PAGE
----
Laura to her father in which she con-
fessed the theft. Mr. Crist, when recalled
said he did not remember whether he
had received such a letter or not.
The Alderman dismissed the case
and discharged the defendants.

1899-1901 Faculty Minutes: Teachers were asked to discourage all attempts at disorder.

Below you will find extracts of the faculty meeting minutes of the Pennsylvania State Normal School of the Second District (now known as Millersville University). These extracts are from the volume covering 1899-1901. A digitized copy will soon be available at the Keystone Library Network’s Digital Collection. When it is uploaded, you will find it at http://digital.klnpa.org/cdm/search/collection/mvsminutes.

August 29, 1899
The work put on the board by the teachers should be models of neatness.

Oct. 16, 1899
Special Case:-
Miss Getzinger blew a horn in the ladies building about the ringing of the “study” bell. Not very loud. She passed it to Miss Kath. Kaufman who also blew it, but on a subsequent evening. The horn was then passed to Miss Belle Thompson who blew it very loud.

Nov. 27, 1899
Miss Mary Weaver is doing well in her classes, but reads too many novels.

Feb. 12, 1900
The following paper was read to the Faculty:-
“On Friday, Feb. 2, Mr. Haeberle told the Principle that he heard of a position in New York. The Prin. told him that he could not release him from his work at this time. On Saturday evening, Feb. 3, Mr. Haeberle told the Prin. that the position was offered to him. He was again told that he could not be released at once. The Prin. suggested that possible the place might be held for him till the end of the session or at least for a few weeks, and told him that he might be absent on Monday to go to New York to see whether such an arrangement could be made. He went on Saturday Night and saw the Principals of the Brooklyn School on Sunday, returning to Millersville Sunday evening. On Monday Morning he told Mr. Lyte that he had accepted the new position and would leave Millersville Wednesday. He left his work here Tuesday night. Feb. 6.”

Mar. 14, 1900
Misses Phipps (Louise & Hannah) and Mr. Elwood Phipps desired a written statement of their standing in the senior class. The following statement was prepared:-
“The standing of Miss Hanna Phipps, Miss Louise Phipps and Mr. Elwood Phipps does not warrant us in saying at this time that they will be able, barring accidents, to complete the Elementary Course this year. It is probable that Louise and Elwood will be able to do so, by regular attendance upon class and unremitting work. Hannah is not so strong in her studies as her brother and sister, and consequently is less likely to pass. We feel however that it would be an injustice to them all to take final action on the question so far in advance of the final examination.”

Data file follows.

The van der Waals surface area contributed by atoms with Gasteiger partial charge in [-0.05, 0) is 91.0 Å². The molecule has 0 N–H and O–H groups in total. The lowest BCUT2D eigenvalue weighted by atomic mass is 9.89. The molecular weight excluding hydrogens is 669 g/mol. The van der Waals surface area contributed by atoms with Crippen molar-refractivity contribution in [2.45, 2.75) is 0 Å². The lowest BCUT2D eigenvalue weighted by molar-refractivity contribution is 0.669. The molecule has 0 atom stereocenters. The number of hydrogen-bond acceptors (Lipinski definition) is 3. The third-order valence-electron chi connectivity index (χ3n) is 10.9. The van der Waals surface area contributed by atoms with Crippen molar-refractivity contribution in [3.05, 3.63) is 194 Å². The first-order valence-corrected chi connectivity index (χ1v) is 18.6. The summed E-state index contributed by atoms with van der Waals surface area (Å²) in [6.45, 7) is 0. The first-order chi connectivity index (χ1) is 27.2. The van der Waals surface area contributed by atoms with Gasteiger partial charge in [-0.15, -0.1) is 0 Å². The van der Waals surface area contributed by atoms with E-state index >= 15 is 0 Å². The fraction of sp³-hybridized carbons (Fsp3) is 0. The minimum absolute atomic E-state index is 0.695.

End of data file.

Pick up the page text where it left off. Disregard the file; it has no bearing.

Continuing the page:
May 7, 1900
The Prin. stated that Miss Gardner and Miss Laura Thomas and Messrs. Forbert and Stricker received the demerits mentioned in the last minutes for playing tennis under false-pretense. They made it an occasion to talk to one another.
Gentlemen should not play tennis in shirt sleeves.
Boys should not go to the ironing room when ladies are there.

May 9, 1900
It is stated that Mr. Oram Lansinger and Misses Getzinger and Mary Lee Black met in Shenk’s Lane in the vicinity of the last small brick house, and went into the fields to the left going down, and Miss Getzinger returned to the lane before the other two. She was met there by Messrs. Weiss, McGrul and Geo. Knoff. and was either forced to return to the field or was induced to return. Here the statements of the ladies were read,- In brief they say the boys forced Miss Getzinger to go in the field pushed her up against a tree, and treating her in a very rude manner, using language so vile that they cannot tell it even to ladies. Mr. Knoff went on ahead and seized Miss Black who was in the field. All the boys laid hands on the girls and attempted to do them great injury. They state (Girls) that they resisted from the beginning and were over powered. &c.
Mr. Geo. Harold Weiss was called before the committee and at first denied having laid hands on either of the girls, but confessed having met them at the time and place specified. But after he found that the committee knew the matter confessed that he had his arms around Miss Getzinger and treated her in an ungentlemanly way.
Mr. McGurl was called before the committee and soon confessed that he had grossly violated the laws of propriety. He said he knew he had disgraced the school, his home, and himself.
Mr. Knoff said he had taken hold of Miss black and tried to induce her to go farther down in the field. But she refused.
The committee could not agree on the punishment. They adjourned to meet on Thursday morning at 8.15.
…The punishment was fixed as follows:
1. No honors will be given to and of the persons engaged in this misdemeanor.